Big Session 2008
Photographer: Sara Bowrey14 June 2008
Hoards of families and couples fill the site dedicated to Big Sessions, roaming leisurely amongst the diversely erected architecture and the numerous food outlets that offer a selection of mouth watering dishes from every single continent on the planet.
As 4pm approaches, a number of scraggily haired men, wielding guitar cases begin to venture towards the Orange Tree. This being the smallest of the three stages, it hosts a number of “open sessions”, allowing pretty much anybody to stroll up and jam with like minded people. Guitars, violins, maracas, triangles, voice, and basically anything that could amplify a sound, congregate to produce a miscellaneous noise, which is appreciated by the watching crowd.
Considering the large number of band t-shirts on display, it’s clear that festival creators, Oysterband, are the main attraction on Friday evening. The mood within the Indoor Stage of De Montfort Hall is positively charged and being the main act on this opening day, it is clear Oysterband are highly anticipated; many tense little feet are just itching to be released to the epic sounds of one of Britain’s best folk rock outfits. Yet due to the calmness and tranquillity present throughout the entirety of this festival friends enjoy a pint of ‘The Leveller,’ conversing over the day’s events whilst waiting for the band to take the stage. As they do, all moods, thoughts and feelings are united and everyone thoroughly enjoys their set.
The predicted rain showers for the entirety of the weekend never really materialise. Everyone seems to be enjoying the frequent spells of sunshine, lazing around the entrances to the Marquee Stage and The Orange Tree. Saturday presents a full day of exciting bands, many contemporary; many formed a number of years ago. McDermott’s Two Hours take to the Marquee stage at 4pm, drawing in the mingling crowds from outside, which were previously sampling the arrangement of stalls located around the site area. The McDermott’s belt out a combination of fast and slow tempo songs that stir the crowd slightly, but it takes the grand finale of 'Dirty Davey', previously covered by The Levellers, to whip everyone in to a charged, river-dancing ball of excitement.
Many revellers remain in the Marquee stage following the McDermott’s. The set bill had been changed. For unknown reasons, Vincent Vincent and the Villains are unable to make it but in no way does this deter the bubbly crowd. Their replacement comes in the form of Two Daft Monkeys, opposed to the regular Three Daft Monkeys. Presenting simply a combination of ‘his and hers voice,’ backed with the breathtakingly, beautiful sounds of fiddle and twelve string guitar, this pair blow every single mind that remains under this single roof.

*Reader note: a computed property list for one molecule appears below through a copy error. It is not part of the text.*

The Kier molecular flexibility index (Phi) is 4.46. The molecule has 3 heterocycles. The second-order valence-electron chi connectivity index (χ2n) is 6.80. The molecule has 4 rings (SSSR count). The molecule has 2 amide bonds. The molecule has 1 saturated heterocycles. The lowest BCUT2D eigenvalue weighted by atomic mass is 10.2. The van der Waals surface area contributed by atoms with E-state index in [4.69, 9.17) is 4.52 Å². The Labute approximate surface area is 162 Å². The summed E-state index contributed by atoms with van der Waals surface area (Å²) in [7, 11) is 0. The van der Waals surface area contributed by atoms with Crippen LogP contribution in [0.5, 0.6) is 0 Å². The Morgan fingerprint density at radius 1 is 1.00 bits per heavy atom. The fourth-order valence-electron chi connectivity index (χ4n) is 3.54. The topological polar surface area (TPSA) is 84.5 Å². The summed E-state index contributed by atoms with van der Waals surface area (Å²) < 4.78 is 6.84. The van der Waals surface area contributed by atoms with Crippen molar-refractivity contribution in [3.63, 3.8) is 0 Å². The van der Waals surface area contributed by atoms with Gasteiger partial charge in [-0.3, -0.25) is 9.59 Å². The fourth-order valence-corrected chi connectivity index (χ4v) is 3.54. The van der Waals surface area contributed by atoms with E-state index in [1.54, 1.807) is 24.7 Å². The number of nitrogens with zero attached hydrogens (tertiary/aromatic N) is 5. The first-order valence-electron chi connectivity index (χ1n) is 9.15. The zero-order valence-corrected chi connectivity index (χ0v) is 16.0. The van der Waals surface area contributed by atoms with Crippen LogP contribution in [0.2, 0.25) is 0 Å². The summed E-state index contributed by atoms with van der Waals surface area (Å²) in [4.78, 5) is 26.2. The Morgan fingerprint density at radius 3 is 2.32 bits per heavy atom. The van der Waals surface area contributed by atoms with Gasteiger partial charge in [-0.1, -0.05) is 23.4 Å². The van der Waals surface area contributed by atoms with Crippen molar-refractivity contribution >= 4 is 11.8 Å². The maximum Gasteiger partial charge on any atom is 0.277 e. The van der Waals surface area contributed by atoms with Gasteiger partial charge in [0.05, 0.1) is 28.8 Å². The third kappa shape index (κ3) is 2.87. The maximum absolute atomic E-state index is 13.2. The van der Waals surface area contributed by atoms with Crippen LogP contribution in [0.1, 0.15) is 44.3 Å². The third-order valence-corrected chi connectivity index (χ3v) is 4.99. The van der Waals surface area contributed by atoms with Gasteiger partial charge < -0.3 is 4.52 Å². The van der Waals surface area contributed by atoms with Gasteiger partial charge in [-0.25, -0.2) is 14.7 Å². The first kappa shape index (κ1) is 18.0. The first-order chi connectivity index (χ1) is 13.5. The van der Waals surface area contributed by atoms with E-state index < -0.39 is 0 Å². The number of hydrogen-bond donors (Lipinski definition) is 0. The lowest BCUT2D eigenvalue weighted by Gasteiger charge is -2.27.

As the sun sinks lower below the horizon and the temperature drops, many make their way inside to experience Mercury
Prize Nominee, Seth Lakeman. Lakeman plays a truly magnificent
set including hit favourites, ‘Kitty Jay’ and ‘Lady of the sea.’ Following Seth, legendary singer-songwriter
Steve Earle takes to the stage to be greeted by a triumphant
roar from the crowd. Playing highly anticipated new material from ‘Washington Square Serenade’, as well as old
favourites, every single note is greatly appreciated by all.
Sunday seems to present a number of individuals, lazing around, soaking up the atmosphere whilst nursing the accumulated affects of two straight days of organically prepared ale consumption. Yet in no way does the vibrant, glowing smile wash from a single person’s face. All that fills people’s minds is the anticipation of the day ahead which again promises great bands and musicians, as well as the harsh reality of exiting the cosy bubble of Big Sessions and returning to work the following day. Dan Donnely, John Smith and Bellowhead all provide unique performances to the Sunday audience and by 8pm, everything is finally drawing to a close.
It is clear to see why Big Sessions was publicly given the ‘Greenest Festival’ at the UK Festival Award last year. Nothing at this event is done in half measures. Food traders operate under strict conditions, only being allowed to use compostable cups and plates, and there's a huge emphasis on recycling. On a larger scale the festival attempts to help each individual minimise the carbon footprint they plant on the world; by simply pledging to replace your light bulb you are given a free energy saving light bulb!
After experiencing larger, more commercialised festivals, it’s as clear as day to see why Big Session is such a huge success. It makes a refreshing change to see what’s on offer at this festival. The vibe, present around the whole site is truly unique, a sense of well being, enjoyment and giving, is constant wherever your feet take you. All in all, Big Session combines three days of good music, good people, and good food and never to be forgotten, of course, good times!
by Dale Crawford-Drake